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FAQ: Group A Streptococcus

Views:1     Author:Site Editor     Publish Time: 2019-03-07      Origin:Department of Microbiology

What is group A Streptococcus?

Group A Streptococcus (GAS) is a bacterium commonly found in the throat and on the skin. Group A strep can be present at these sites and cause no symptoms of disease, but they may also cause infections that range from mild to severe and some can even be life-threatening.

Most GAS infections are relatively mild illnesses, such as "strep throat" or impetigo, a mild skin infection which is common in children. Occasionally, however, these bacteria can reach parts of the body where bacteria are not usually found, such as the blood, deep muscle and fat tissue, or the lungs. When this happens the infection is said to be invasive. Two of the most severe but least common forms of invasive GAS disease are necrotizing fasciitis and streptococcal toxic shock syndrome. Necrotizing fasciitis (sometimes referred to as "the flesh-eating disease") is a destructive infection of muscle and fat tissue; streptococcal toxic shock syndrome is a rapidly progressing infection, which causes septic shock and injury to internal organs such as the kidneys, liver, and lungs.


How are group A Streptococci spread?

Group A streptococci are spread by direct contact with secretions from the nose and throat of infected persons or by contact with infected wounds or sores on the skin. The risk of spreading the infection is highest when a person is ill, such as with "strep throat" or an infected wound. Persons who carry the bacteria but have no symptoms are much less contagious although they can pass the bacteria to someone else. Treatment of infected persons with an appropriate antibiotic for 24 hours or longer generally eliminates their ability to spread the bacteria. Household items like plates, cups, or toys probably do not play a major role in disease transmission.


Why does invasive group A streptococcal disease occur?

Invasive group A streptococcal infections occur when the bacteria get past the defenses of the person who is infected. This may occur when a person has sores or other breaks in the skin that allow the bacteria to get into the tissue. Underlying health conditions that decrease a person's immunity to infection also make invasive forms of the disease more likely. In addition, certain strains of group A streptococci are more likely to cause severe disease than others.


How common is invasive group A streptococcal disease?

In Ontario, every year, approximately 2-3 people out of every 100,000 have an invasive GAS infection. Approximately 15% of these cases have had streptococcal toxic shock while the number of people with necrotizing fasciitis was 39 in 1998. This is much less than the thousands of people who experience non-invasive infections such as strep throat or impetigo each year.


Who is most at risk of getting invasive group A streptococcal disease?

Few people who come in contact with a virulent strain of GAS will develop invasive GAS disease; many will have a routine throat or skin infection, and most will have no symptoms whatsoever. Although healthy people can get invasive GAS disease, those with chronic illnesses like cancer, diabetes, and kidney disease requiring dialysis and those who use medications such as steroids are at higher risk. In addition, breaks in the skin, like cuts, wounds, or chickenpox may provide an opportunity for the bacteria to enter the body.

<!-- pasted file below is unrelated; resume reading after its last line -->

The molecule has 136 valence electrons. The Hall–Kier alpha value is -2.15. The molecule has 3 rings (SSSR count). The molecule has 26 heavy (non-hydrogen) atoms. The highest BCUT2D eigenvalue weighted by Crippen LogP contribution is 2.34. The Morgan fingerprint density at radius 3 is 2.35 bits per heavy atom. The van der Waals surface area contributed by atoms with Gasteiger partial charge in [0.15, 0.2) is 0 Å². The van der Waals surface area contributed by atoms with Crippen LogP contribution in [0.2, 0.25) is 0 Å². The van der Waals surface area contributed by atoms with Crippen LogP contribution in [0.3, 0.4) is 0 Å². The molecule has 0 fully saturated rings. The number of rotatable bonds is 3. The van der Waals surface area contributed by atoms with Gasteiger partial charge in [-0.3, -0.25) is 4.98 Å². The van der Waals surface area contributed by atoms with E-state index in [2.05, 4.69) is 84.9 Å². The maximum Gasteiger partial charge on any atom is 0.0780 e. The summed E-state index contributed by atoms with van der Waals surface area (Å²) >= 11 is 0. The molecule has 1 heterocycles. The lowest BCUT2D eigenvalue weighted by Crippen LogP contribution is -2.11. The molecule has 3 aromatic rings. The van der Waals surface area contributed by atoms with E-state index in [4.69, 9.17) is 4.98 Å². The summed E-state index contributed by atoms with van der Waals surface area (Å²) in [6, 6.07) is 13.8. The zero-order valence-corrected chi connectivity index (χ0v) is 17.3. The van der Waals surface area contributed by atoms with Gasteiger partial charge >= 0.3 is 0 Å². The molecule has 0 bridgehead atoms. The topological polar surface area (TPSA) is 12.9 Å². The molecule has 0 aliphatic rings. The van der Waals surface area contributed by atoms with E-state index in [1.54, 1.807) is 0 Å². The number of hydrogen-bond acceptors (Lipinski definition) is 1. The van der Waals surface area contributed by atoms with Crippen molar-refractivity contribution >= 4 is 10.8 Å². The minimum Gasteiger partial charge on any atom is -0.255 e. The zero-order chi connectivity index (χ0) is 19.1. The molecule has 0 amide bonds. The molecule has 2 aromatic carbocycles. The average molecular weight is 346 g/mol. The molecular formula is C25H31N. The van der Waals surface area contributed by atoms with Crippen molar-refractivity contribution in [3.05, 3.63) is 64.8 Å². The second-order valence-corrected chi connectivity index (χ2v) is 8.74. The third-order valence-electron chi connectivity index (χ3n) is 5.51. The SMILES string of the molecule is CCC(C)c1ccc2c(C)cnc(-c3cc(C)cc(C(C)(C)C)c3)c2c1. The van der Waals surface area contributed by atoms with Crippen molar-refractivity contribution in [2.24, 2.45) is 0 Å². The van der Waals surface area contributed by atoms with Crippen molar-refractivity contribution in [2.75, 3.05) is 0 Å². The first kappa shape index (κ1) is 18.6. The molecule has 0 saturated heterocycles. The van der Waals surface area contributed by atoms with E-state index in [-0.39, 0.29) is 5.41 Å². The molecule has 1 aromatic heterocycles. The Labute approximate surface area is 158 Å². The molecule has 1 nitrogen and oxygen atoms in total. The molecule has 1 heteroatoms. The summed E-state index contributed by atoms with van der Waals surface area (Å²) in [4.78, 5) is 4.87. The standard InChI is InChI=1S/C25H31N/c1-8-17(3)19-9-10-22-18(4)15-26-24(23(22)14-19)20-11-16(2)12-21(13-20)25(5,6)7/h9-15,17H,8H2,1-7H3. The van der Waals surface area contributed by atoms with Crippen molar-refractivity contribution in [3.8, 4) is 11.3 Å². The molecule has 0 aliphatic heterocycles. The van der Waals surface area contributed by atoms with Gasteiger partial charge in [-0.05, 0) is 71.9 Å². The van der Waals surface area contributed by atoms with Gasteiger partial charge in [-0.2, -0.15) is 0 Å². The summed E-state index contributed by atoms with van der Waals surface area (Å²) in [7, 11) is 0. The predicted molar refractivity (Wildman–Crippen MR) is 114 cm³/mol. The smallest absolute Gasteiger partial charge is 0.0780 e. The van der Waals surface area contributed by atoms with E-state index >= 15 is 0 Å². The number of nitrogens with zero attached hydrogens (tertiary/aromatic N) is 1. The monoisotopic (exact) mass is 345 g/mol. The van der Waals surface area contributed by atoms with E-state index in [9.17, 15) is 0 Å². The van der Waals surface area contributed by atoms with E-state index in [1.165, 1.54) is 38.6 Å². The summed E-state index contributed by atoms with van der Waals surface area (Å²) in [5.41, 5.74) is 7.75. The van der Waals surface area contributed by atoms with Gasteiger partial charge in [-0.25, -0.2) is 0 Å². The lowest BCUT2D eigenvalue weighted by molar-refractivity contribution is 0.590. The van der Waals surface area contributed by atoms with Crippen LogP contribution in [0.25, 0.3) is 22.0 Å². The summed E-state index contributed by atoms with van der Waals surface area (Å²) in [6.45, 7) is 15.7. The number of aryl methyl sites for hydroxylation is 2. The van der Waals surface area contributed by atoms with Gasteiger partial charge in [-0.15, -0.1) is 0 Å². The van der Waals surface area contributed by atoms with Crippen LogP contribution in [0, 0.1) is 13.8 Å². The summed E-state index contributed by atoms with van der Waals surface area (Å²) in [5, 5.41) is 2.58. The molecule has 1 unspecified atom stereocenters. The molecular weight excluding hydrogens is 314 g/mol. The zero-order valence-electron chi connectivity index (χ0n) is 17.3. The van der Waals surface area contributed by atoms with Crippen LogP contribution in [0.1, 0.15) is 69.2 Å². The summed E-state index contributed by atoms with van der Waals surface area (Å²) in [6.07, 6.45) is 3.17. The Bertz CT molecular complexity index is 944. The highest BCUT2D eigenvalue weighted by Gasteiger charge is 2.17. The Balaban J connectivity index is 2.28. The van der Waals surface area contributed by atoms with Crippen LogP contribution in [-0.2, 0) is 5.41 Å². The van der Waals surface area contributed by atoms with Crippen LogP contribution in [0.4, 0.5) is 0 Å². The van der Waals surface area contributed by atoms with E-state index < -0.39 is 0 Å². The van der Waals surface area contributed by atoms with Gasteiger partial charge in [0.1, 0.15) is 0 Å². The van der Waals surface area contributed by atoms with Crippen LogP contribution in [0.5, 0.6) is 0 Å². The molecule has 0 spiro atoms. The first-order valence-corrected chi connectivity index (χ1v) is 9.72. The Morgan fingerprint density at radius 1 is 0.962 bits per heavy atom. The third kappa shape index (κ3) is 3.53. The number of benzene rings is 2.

What are the early signs and symptoms of necrotizing fasciitis and streptococcal toxic shock syndrome?

Early signs and symptoms of necrotizing fasciitis include fever, severe pain (often out of proportion to other signs), swelling, and redness at the wound site. Early signs and symptoms of streptococcal toxic shock syndrome may include fever, dizziness, confusion, diffuse red rash, and abdominal pain. Unfortunately, no sign or symptom is specific only to streptococcal toxic shock syndrome, making it sometimes difficult to differentiate from other illnesses.


How is group A streptococcal disease treated?

GAS infections can be treated with many different antibiotics. Early treatment may reduce the risk of death in cases of invasive disease, although even appropriate therapy does not prevent death in every case. It is always important to complete the entire course of antibiotics as prescribed.


What can be done to help prevent invasive group A streptococcal infections?

The spread of all types of GAS infections may be reduced by good handwashing, especially after coughing and sneezing, before preparing foods and before eating. Persons with sore throats should be seen by a doctor who can perform tests to find out whether it is "strep throat"; if so, the person should stay home from work, school, or day care until 24 hours or more after taking an antibiotic. All wounds should be kept clean and watched for possible signs of infection: increasing redness, swelling, drainage, and pain at the wound site. A person with signs of an infected wound, especially if fever develops, should seek medical care.

Because people who live in the same household as a person who has necrotizing fasciitis or streptococcal toxic shock are at higher risk of getting a similar infection, some public health units or family physicians offer preventative antibiotics to contacts of these severe cases. The Ministry of Health of Ontario has issued recommendations for management and treatment of contacts of severe GAS cases.


This document has been prepared for educational purposes by Karen Green, R.N., C.I.C.

Should you have questions regarding individual health concerns or health care practices, please consult your physician or health care provider directly.


Reference Web: https://eportal.mountsinai.ca

Reference Source: Department of Microbiology


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